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Review Author
James Corley
Published on
September 19, 2016
Company
Round 2 Models
Scale
1/48
MSRP
$27.99

History

The Lockheed U-2, nicknamed "Dragon Lady", is operated by the United States Air Force (USAF), National Aeronautics and Space Administration (NASA), the United States Navy, The Republic of China (Taiwan) Air Force and previously flown by the Central Intelligence Agency (CIA). It provides day and night, high-altitude (70,000 feet; 21,000 m), all-weather intelligence gathering. The U-2 has also been used for electronic sensor research, satellite calibration, and communications purposes, has been modified into the TR-1 (since redesignated U-2S) and ER-1 (NASA). The type was successfully adapted for operations on aircraft carriers (U-2G) , but the type was never officially operated from carriers.

Review Author
James Kelley
Published on
September 19, 2016
Company
Hasegawa
Scale
1/32
MSRP
$72.99

Sometimes considered as the most effective variant, the Model 52 was developed to again shorten the wings to increase speed and dispense with the folding wing mechanism. In addition, ailerons, aileron trim tab and flaps were revised. Produced first by Mitsubishi, most Model 52s were made by Nakajima. The prototype was made in June 1943 by modifying an A6M3 and was first flown in August 1943. The first Model 52 is said in the handling manual to have 製造番号 (seizō bangō, or production number) 3904, which apparently refers to the prototype.

Research by Mr. Bunzo Komine published by Mr. Kenji Miyazaki states that aircraft 3904 through 4103 had the same exhaust system and cowl flaps as on the Model 22. This is partially corroborated by two wrecks researched by Mr. Stan Gajda and Mr. L. G. Halls, production number 4007 and 4043, respectively. (The upper cowling was slightly redesigned from that of the Model 22.)

Review Author
Bill O'Malley
Published on
September 19, 2016
Company
Revell, Inc.
Scale
1/25
MSRP
$89.95

This is a nice kit, with good detail and nice fitting parts. There is some cleanup for seams and flash, but it’s a fun kit to assemble.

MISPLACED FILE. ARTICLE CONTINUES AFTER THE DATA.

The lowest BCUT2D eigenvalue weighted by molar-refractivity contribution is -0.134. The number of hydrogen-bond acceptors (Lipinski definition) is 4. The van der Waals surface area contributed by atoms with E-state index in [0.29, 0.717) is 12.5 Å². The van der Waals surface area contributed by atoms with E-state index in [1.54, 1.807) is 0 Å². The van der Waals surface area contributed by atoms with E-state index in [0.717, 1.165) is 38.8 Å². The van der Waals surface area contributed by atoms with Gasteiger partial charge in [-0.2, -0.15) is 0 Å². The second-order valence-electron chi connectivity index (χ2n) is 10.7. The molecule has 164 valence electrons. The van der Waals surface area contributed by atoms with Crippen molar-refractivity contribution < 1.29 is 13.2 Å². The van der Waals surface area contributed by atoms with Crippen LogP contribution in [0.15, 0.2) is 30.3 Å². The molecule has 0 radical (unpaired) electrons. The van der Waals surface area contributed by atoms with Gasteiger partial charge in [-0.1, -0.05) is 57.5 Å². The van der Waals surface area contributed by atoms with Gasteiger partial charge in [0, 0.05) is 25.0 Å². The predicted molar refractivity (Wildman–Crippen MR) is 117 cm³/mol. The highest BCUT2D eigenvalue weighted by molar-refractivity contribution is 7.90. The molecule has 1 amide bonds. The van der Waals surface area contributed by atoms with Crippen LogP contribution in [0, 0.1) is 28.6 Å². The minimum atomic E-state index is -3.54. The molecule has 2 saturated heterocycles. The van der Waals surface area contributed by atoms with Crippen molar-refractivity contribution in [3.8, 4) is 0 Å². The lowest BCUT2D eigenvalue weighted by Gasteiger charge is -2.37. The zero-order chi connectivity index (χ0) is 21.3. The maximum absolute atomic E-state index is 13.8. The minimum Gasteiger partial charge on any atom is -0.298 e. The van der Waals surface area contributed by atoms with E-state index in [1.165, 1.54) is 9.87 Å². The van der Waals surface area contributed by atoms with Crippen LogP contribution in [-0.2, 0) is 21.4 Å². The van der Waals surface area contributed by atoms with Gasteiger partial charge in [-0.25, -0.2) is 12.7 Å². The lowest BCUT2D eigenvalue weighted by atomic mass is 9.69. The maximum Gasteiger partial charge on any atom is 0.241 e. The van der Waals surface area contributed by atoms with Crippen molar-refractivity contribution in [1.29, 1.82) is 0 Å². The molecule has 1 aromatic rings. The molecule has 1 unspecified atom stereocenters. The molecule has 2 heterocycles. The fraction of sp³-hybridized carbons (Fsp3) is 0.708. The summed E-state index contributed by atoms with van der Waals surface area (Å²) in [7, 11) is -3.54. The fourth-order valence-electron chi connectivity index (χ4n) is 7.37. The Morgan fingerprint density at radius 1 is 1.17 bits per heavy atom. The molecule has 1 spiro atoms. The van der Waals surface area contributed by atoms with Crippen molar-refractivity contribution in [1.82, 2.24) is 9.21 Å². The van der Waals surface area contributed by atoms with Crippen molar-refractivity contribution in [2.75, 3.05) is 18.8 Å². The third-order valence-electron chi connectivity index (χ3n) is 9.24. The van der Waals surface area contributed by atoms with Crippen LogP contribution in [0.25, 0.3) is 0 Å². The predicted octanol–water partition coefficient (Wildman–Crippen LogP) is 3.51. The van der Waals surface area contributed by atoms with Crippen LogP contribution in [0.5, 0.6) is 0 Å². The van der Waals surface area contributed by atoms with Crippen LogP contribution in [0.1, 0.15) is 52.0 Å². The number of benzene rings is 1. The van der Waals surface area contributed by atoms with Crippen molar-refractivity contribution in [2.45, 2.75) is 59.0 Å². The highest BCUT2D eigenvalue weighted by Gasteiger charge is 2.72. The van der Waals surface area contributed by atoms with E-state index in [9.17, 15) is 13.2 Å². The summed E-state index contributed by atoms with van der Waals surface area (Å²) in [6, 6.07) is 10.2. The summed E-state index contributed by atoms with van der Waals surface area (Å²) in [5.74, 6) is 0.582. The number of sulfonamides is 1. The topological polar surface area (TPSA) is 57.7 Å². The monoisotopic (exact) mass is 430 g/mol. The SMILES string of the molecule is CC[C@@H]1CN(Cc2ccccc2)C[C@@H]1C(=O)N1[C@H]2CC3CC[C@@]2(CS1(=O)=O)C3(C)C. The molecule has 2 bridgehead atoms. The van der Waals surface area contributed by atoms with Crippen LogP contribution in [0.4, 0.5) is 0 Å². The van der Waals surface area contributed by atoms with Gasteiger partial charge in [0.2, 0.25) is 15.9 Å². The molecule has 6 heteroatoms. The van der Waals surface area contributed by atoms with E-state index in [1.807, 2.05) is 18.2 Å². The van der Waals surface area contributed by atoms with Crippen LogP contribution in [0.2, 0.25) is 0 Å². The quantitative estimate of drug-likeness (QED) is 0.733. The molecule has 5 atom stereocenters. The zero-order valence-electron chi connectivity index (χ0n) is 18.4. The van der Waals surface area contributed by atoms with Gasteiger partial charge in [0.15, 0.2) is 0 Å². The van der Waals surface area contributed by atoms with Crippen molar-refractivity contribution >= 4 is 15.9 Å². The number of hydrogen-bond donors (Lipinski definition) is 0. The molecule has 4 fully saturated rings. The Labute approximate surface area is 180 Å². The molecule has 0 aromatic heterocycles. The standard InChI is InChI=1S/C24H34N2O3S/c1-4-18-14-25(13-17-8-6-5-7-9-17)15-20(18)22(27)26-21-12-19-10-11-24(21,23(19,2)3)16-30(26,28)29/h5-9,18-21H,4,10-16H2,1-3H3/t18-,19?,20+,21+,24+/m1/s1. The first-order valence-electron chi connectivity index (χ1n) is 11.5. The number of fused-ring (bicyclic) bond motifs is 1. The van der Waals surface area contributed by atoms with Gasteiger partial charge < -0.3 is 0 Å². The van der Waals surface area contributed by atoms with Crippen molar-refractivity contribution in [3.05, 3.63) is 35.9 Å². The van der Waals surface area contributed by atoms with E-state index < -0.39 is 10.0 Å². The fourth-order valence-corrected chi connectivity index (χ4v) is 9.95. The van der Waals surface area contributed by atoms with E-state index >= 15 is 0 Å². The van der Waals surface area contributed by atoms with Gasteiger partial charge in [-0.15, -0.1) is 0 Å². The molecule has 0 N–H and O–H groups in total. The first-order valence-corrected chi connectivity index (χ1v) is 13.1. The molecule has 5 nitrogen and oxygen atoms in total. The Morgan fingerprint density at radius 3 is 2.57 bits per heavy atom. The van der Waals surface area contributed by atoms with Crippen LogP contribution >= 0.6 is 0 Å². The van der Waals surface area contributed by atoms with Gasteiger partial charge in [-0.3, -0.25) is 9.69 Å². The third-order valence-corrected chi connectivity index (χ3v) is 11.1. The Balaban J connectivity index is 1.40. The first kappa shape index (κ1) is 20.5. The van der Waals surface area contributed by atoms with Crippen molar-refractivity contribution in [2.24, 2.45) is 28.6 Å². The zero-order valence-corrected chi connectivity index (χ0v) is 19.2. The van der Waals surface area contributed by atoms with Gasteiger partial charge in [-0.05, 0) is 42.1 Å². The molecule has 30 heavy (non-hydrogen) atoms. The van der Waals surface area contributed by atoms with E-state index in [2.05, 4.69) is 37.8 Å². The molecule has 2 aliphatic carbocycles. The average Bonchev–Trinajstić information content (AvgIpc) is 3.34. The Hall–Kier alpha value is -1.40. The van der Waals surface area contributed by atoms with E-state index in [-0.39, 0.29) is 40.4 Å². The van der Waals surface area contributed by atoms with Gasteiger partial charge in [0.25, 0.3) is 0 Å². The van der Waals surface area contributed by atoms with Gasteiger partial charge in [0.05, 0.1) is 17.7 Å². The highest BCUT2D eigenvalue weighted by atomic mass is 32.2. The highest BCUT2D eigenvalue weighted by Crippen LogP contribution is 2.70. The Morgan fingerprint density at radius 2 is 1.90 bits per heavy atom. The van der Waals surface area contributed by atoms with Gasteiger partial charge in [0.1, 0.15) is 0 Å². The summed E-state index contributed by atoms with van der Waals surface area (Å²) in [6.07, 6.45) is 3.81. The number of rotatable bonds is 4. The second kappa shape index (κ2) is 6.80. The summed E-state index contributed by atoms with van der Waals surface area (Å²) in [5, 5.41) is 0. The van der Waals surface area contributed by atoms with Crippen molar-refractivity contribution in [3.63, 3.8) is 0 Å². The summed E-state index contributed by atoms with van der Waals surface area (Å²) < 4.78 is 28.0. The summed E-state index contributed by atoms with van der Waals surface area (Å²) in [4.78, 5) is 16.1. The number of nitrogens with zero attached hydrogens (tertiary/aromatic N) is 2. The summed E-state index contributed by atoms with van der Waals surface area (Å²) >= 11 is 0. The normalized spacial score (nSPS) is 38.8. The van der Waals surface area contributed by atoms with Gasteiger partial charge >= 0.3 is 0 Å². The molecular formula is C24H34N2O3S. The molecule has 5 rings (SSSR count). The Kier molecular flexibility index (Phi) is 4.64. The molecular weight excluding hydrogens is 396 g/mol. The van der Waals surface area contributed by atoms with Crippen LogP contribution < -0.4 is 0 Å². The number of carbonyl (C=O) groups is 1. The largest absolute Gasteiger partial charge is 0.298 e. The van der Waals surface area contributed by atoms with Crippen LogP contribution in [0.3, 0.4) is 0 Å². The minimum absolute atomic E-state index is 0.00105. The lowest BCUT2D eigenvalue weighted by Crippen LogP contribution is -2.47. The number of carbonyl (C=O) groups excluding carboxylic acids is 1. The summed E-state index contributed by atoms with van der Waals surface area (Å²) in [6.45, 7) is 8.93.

The Revell Kenworth has been around since 1996 and has been reissued in several configurations. It has included different sleepers, a previous wrecker, and even a dump truck. It appears that the only difference in this version of the wrecker are the decals.

This behemoth of a kit comes in a huge box that is 14 x 20 x 5" tall. The kit is part of Revell's Historic Series and is listed a skill level five for ages 14+. The kit is 14 inches long and includes 411 parts, many of them very large.

Book Author(s)
Steve Ginter
Review Author
Frank Landrus
Published on
September 19, 2016
Company
Ginter Books
MSRP
$52.95

Steve Ginter’s Martin PBM Mariner is one of more recent in his Naval Fighters series and was actually initiated after hearing that Minicraft was really, really, really going to finally put out their 1/72 PBM-5A kit. This edition is in their standard 8.5” x 11” format softbound publication that is 256 pages (excluding covers). I counted 760 photographs (5 in color) along with 61 drawings.

Author Steve Ginter is a noted military historian who publishes the Naval Fighter series that was founded in 1980. After graduating from California State University-Northridge, Steve Ginter became a US Navy pilot, serving from 1966 to 1972. Upon leaving the US Navy, Steve Ginter held a series of management positions within the Thrifty Drug chain for the next twenty-one years. In 1996 in became the CEO of Sentai Distributors where he directed company operations until 2011. The Air Force Legends series was initiated in 1998 with the publication of ‘The Martin XB-51’.

Review Author
Jarrod Booth
Published on
January 23, 2021
Company
Airfix
Scale
1/72
MSRP
$19.99

The Sea King has been a mainstay helicopter for many navy and army services around the world. The subject of this model is the British Navy HC.4 Commando. The scheme I chose was a bird from 848 Naval Air Squadron, Commando Helicopter Force, Yeovilton in England 2011. The British Sea Kings are in the process of being withdrawn from service, as of March 2016.

This kit is the new mold from Airfix, and the small box is packed full of sprues, decal sheet and instruction book. There are several options that include extended or stowed main rotor blades and tail assembly, open or closed doors, and two markings to choose from. A small electric motor (purchased separately from Airfix) can be installed. Some modification within the cabin is needed, but everything is clearly illustrated. I did consider the motor, but chose to fold everything up for something different. There are some spare parts left over, including a different sand filter.